German Grand Prix Preview

Michael Schumacher needs to reclaim the initiative from McLaren if he is to keep his points lead - and his home territory at Hockenheim would be the ideal place and time. The German, just six points clear in the championship, has not won his home Grand Prix since 1995, but is fired up after apparently losing the title initiative to McLaren drivers Mika Hakkinen and David Coulthard

German Grand Prix Preview

Schumacher's title challenge is in need of a boost, as the German has only accumulated 10 points from the last four races. However, Ferrari claim their F1-2000 has not lost a great deal of pace relative to the McLaren since Schumacher's last win back in the middle of June. "We have lost a little bit of ground, and we will have to work hard to catch up," said Schumacher, "but we are not in a crisis."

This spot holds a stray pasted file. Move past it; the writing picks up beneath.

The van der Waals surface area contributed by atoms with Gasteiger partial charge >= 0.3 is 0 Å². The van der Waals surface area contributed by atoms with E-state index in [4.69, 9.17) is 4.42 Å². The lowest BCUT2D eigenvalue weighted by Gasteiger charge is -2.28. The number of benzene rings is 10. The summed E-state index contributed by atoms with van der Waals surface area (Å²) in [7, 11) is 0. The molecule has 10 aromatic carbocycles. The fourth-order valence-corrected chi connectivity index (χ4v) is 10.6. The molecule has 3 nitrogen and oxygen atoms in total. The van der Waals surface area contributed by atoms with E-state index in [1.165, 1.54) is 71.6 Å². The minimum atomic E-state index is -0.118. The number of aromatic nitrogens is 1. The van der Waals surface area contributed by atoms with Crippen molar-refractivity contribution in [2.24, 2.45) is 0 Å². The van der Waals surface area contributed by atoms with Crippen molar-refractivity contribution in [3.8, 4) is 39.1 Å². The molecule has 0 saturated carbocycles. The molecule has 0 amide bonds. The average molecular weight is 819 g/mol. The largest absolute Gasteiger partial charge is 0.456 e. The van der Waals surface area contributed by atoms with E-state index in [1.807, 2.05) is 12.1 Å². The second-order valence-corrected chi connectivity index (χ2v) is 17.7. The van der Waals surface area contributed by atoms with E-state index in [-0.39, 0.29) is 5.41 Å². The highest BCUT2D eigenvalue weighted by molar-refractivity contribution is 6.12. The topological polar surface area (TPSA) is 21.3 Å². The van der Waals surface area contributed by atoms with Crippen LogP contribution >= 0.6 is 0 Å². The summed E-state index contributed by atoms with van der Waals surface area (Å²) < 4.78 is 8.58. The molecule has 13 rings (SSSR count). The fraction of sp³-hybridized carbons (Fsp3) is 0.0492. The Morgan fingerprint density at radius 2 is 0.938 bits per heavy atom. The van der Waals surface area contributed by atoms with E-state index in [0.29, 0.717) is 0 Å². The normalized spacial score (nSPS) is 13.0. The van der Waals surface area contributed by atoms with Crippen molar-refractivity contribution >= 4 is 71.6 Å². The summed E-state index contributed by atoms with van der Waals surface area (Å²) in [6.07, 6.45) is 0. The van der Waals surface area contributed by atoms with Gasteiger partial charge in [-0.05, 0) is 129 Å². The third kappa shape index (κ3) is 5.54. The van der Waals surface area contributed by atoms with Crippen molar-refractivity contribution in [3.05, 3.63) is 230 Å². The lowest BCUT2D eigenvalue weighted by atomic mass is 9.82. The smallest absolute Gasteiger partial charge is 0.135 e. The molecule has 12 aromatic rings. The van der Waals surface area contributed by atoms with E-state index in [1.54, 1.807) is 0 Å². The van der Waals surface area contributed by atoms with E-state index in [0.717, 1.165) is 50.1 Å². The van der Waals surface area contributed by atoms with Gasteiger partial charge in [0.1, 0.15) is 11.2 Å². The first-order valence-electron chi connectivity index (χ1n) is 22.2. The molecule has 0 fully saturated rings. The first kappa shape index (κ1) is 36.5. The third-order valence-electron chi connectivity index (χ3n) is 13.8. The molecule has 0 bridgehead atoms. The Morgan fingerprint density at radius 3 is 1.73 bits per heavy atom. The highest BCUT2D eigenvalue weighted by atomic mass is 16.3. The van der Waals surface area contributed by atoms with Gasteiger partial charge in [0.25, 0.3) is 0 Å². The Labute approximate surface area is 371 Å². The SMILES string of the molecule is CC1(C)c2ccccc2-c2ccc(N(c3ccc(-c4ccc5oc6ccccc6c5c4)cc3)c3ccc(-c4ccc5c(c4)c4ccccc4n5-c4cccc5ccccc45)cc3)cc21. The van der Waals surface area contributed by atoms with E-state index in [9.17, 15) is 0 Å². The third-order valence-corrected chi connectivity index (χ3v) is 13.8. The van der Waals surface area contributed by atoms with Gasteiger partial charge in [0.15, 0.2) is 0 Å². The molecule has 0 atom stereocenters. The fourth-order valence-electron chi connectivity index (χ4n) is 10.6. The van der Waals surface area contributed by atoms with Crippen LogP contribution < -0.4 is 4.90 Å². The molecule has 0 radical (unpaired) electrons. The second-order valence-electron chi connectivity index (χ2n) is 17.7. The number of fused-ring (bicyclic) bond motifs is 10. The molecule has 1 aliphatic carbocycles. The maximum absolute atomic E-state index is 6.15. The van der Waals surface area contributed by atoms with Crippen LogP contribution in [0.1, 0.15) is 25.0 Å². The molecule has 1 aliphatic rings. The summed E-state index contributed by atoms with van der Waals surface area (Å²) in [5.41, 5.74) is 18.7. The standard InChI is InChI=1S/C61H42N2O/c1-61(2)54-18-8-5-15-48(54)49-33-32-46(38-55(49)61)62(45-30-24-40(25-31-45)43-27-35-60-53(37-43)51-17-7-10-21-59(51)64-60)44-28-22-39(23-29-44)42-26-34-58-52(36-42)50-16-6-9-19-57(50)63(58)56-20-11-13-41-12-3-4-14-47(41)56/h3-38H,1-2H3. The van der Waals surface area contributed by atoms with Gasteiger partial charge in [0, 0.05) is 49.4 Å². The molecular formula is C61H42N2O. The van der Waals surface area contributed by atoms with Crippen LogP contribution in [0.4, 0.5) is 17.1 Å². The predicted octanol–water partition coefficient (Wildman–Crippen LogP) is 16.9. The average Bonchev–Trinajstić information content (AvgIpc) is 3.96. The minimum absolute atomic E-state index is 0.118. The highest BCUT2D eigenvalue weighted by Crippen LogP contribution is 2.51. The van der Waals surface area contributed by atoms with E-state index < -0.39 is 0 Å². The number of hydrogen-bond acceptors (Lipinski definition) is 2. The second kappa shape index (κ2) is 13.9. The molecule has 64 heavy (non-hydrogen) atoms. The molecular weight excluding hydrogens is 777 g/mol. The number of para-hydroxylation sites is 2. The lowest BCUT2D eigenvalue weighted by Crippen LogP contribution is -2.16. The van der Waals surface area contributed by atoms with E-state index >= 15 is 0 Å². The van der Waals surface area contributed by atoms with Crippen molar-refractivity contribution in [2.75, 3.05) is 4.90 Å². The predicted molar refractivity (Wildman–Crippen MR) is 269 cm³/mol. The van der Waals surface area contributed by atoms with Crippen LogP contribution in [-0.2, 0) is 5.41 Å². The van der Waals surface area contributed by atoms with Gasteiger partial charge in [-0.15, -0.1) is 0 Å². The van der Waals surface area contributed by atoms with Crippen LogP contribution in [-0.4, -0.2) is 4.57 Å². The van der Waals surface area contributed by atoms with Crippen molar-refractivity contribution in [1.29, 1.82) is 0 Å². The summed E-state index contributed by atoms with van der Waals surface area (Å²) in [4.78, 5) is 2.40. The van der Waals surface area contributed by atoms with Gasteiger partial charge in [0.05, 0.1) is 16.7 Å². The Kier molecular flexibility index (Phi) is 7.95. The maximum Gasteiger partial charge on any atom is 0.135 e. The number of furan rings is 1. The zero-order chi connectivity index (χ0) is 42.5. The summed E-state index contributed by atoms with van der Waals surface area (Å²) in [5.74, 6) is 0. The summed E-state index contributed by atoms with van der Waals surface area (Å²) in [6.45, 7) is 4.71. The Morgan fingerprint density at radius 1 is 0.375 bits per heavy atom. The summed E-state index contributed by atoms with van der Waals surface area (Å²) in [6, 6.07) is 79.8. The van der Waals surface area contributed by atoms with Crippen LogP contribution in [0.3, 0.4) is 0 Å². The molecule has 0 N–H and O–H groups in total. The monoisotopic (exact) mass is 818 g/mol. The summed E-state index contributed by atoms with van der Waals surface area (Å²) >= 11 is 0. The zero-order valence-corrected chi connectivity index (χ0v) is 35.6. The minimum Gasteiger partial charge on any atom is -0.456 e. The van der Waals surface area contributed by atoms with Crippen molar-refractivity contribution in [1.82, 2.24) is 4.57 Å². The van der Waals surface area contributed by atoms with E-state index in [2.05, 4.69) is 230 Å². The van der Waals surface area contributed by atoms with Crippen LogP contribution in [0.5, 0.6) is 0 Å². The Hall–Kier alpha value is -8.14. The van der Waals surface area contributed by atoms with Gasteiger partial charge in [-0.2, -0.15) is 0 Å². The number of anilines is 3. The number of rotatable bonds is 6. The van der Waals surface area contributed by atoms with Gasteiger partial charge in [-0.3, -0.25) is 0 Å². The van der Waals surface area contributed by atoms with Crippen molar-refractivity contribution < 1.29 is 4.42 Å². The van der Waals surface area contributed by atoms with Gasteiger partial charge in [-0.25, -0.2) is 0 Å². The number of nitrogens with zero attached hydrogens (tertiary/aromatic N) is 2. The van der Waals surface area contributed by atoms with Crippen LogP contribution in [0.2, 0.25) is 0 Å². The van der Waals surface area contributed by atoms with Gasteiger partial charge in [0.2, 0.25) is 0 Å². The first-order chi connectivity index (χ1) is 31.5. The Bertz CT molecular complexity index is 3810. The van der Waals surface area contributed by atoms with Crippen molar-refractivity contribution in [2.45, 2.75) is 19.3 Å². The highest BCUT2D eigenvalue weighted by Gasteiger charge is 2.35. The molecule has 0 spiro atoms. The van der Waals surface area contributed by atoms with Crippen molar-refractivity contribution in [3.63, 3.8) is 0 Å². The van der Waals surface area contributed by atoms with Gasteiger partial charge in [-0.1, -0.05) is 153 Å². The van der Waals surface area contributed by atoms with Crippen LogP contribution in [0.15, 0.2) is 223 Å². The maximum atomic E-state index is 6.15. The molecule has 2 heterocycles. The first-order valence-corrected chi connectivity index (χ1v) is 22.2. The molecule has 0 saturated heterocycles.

The Ferrari ace started the season on good form, with three straight wins followed by a third place, a second place and another victory at the Nurburgring. However, in the four races since then, Schumacher has had three failures to score. Although Schumacher grabbed 10 points in Montreal, this was unrepresentative because Schumacher's team-mate Rubens Barrichello slowed to allow the German to take ten points after his car developed a fault.

The McLaren drivers on the other hand, have made hay while the sun shone. Hakkinen scored a dominant victory in Austria at the A1 Ring two weeks ago, and even if Schumacher's race had not ended at the first corner after an altercation with Ricardo Zonta's BAR, there is no reason to suggest Hakkinen would have been any more troubled than he was.